In this biweekly column, longtime executive pastor and XPastor.org founder David Fletcher takes on readers’ questions about finances, staffing, communications, and more. Submit your questions using the subject line "Hey, Fletch" to email@example.com.
I’ve heard you use the term “four-wall discussions.” Could you define that for me?
I call certain meetings “four-wall discussions” to signify that what is said should stay in the four walls of the room. A profane equivalent is “what happens in Vegas stays in Vegas.”
Here is what you do with a church team: Lay out the ground rules that every comment is fair game in the discussion. In a four-wall discussion, people can vent. They can share insecurities and pain. They can be “wrong” on an issue. Team members can explore orthodox and unusual options. If you can’t do that with a trusted team, who can you talk with?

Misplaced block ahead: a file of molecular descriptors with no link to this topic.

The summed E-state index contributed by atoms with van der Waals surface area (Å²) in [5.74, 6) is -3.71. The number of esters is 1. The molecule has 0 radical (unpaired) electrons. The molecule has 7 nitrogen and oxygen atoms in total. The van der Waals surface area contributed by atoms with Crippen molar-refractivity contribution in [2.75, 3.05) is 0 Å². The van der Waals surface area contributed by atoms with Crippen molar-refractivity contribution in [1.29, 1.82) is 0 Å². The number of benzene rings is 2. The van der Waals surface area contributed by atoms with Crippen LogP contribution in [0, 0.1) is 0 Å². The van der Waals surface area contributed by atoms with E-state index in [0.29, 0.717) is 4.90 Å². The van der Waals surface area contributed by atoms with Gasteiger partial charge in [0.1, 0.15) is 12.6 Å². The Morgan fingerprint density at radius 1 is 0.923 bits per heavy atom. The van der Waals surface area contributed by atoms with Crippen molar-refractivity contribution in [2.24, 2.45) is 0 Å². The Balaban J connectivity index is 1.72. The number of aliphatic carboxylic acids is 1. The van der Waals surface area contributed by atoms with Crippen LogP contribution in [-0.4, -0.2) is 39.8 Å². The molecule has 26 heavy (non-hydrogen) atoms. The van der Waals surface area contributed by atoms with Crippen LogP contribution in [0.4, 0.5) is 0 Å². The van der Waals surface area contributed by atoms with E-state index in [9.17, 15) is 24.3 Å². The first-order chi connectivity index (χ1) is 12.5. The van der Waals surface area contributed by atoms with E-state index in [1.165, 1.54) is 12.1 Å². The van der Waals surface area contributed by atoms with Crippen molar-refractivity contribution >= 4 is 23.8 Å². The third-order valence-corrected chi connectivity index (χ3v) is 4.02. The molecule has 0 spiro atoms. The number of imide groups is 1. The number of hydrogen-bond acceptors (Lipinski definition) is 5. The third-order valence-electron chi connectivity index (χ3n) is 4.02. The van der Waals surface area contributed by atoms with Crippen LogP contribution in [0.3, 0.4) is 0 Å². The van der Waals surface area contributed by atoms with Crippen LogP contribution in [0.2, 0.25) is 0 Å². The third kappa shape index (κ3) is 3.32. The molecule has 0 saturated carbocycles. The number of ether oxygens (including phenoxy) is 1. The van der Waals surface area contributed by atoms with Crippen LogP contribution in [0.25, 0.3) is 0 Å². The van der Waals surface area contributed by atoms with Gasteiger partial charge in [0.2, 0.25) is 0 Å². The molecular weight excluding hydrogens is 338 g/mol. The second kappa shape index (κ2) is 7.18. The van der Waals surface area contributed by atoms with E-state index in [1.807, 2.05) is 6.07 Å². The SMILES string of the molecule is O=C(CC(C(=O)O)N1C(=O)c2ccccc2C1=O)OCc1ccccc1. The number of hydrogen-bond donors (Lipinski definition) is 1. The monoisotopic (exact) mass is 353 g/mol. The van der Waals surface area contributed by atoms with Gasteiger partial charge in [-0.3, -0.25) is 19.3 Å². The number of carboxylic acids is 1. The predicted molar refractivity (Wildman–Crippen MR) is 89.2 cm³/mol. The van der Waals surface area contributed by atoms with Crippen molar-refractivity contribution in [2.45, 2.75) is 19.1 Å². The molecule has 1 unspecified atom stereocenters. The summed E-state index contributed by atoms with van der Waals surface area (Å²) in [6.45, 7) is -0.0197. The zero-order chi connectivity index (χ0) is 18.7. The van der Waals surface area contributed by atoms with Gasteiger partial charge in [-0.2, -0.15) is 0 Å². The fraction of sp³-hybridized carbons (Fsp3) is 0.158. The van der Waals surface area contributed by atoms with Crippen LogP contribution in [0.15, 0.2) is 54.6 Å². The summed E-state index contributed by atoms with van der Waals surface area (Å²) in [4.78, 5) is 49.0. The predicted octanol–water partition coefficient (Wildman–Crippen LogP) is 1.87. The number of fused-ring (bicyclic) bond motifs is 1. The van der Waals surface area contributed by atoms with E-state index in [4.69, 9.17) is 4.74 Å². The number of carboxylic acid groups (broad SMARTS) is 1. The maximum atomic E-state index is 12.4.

When someone crosses the line and harsh words are spoken, amends need to be made. Often after a meeting, I have seen a team member go to another and bring gentle confrontation. At the next team meeting, the offender makes an apology—and the team is healthier. That is a four-wall discussion at work.
Nothing is final until the team hears the words “decision made.” Then, everyone needs to support that decision.
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